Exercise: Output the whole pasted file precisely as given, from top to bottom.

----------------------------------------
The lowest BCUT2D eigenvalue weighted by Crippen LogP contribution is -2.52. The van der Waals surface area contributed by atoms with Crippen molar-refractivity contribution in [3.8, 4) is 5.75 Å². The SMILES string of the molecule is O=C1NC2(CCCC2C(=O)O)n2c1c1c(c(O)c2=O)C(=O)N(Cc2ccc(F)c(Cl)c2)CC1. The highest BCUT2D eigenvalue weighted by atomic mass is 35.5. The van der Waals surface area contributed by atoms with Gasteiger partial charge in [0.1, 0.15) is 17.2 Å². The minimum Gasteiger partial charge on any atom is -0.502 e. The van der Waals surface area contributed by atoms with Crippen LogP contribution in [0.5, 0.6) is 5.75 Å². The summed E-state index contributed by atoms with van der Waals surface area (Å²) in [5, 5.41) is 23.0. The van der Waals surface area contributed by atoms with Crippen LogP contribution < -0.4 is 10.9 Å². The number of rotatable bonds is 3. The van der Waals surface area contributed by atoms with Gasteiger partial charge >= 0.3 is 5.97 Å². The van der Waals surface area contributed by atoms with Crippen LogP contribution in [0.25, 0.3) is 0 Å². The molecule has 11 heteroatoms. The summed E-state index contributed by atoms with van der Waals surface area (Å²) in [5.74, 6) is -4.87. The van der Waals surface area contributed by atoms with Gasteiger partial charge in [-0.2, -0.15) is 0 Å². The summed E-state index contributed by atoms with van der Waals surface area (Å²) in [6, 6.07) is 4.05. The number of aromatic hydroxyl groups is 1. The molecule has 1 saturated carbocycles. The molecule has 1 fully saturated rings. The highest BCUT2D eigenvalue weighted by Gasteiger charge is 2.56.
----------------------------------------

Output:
The lowest BCUT2D eigenvalue weighted by Crippen LogP contribution is -2.52. The van der Waals surface area contributed by atoms with Crippen molar-refractivity contribution in [3.8, 4) is 5.75 Å². The SMILES string of the molecule is O=C1NC2(CCCC2C(=O)O)n2c1c1c(c(O)c2=O)C(=O)N(Cc2ccc(F)c(Cl)c2)CC1. The highest BCUT2D eigenvalue weighted by atomic mass is 35.5. The van der Waals surface area contributed by atoms with Gasteiger partial charge in [0.1, 0.15) is 17.2 Å². The minimum Gasteiger partial charge on any atom is -0.502 e. The van der Waals surface area contributed by atoms with Crippen LogP contribution in [0.5, 0.6) is 5.75 Å². The summed E-state index contributed by atoms with van der Waals surface area (Å²) in [5, 5.41) is 23.0. The van der Waals surface area contributed by atoms with Crippen LogP contribution < -0.4 is 10.9 Å². The number of rotatable bonds is 3. The van der Waals surface area contributed by atoms with Gasteiger partial charge >= 0.3 is 5.97 Å². The van der Waals surface area contributed by atoms with Crippen LogP contribution in [0.25, 0.3) is 0 Å². The molecule has 11 heteroatoms. The summed E-state index contributed by atoms with van der Waals surface area (Å²) in [5.74, 6) is -4.87. The van der Waals surface area contributed by atoms with Gasteiger partial charge in [-0.2, -0.15) is 0 Å². The summed E-state index contributed by atoms with van der Waals surface area (Å²) in [6, 6.07) is 4.05. The number of aromatic hydroxyl groups is 1. The molecule has 1 saturated carbocycles. The molecule has 1 fully saturated rings. The highest BCUT2D eigenvalue weighted by Gasteiger charge is 2.56.